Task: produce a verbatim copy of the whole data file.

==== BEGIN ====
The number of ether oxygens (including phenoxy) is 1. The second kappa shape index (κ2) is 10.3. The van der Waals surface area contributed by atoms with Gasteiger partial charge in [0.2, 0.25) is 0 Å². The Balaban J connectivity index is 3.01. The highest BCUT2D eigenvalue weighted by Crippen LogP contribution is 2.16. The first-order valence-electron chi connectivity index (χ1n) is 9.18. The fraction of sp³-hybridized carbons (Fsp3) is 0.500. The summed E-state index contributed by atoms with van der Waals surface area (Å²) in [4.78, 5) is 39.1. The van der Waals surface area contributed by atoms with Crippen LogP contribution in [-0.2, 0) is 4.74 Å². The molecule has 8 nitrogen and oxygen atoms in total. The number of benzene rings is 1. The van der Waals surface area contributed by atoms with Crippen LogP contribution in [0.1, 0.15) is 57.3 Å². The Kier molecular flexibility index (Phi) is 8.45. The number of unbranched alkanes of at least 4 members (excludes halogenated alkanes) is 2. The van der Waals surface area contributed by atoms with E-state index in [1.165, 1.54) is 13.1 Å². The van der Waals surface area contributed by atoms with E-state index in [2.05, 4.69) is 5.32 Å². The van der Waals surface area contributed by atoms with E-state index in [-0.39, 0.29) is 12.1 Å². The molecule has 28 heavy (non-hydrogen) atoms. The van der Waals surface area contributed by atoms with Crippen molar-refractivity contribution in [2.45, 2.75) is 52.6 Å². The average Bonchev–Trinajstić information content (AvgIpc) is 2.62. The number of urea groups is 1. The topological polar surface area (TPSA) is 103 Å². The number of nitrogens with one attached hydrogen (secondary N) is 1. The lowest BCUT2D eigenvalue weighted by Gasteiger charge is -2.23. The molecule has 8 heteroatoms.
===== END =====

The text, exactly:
The number of ether oxygens (including phenoxy) is 1. The second kappa shape index (κ2) is 10.3. The van der Waals surface area contributed by atoms with Gasteiger partial charge in [0.2, 0.25) is 0 Å². The Balaban J connectivity index is 3.01. The highest BCUT2D eigenvalue weighted by Crippen LogP contribution is 2.16. The first-order valence-electron chi connectivity index (χ1n) is 9.18. The fraction of sp³-hybridized carbons (Fsp3) is 0.500. The summed E-state index contributed by atoms with van der Waals surface area (Å²) in [4.78, 5) is 39.1. The van der Waals surface area contributed by atoms with Crippen LogP contribution in [-0.2, 0) is 4.74 Å². The molecule has 8 nitrogen and oxygen atoms in total. The number of benzene rings is 1. The van der Waals surface area contributed by atoms with Crippen LogP contribution in [0.1, 0.15) is 57.3 Å². The Kier molecular flexibility index (Phi) is 8.45. The number of unbranched alkanes of at least 4 members (excludes halogenated alkanes) is 2. The van der Waals surface area contributed by atoms with E-state index in [1.165, 1.54) is 13.1 Å². The van der Waals surface area contributed by atoms with E-state index in [2.05, 4.69) is 5.32 Å². The van der Waals surface area contributed by atoms with E-state index in [-0.39, 0.29) is 12.1 Å². The molecule has 28 heavy (non-hydrogen) atoms. The van der Waals surface area contributed by atoms with Crippen molar-refractivity contribution in [2.45, 2.75) is 52.6 Å². The average Bonchev–Trinajstić information content (AvgIpc) is 2.62. The number of urea groups is 1. The topological polar surface area (TPSA) is 103 Å². The number of nitrogens with one attached hydrogen (secondary N) is 1. The lowest BCUT2D eigenvalue weighted by Gasteiger charge is -2.23. The molecule has 8 heteroatoms.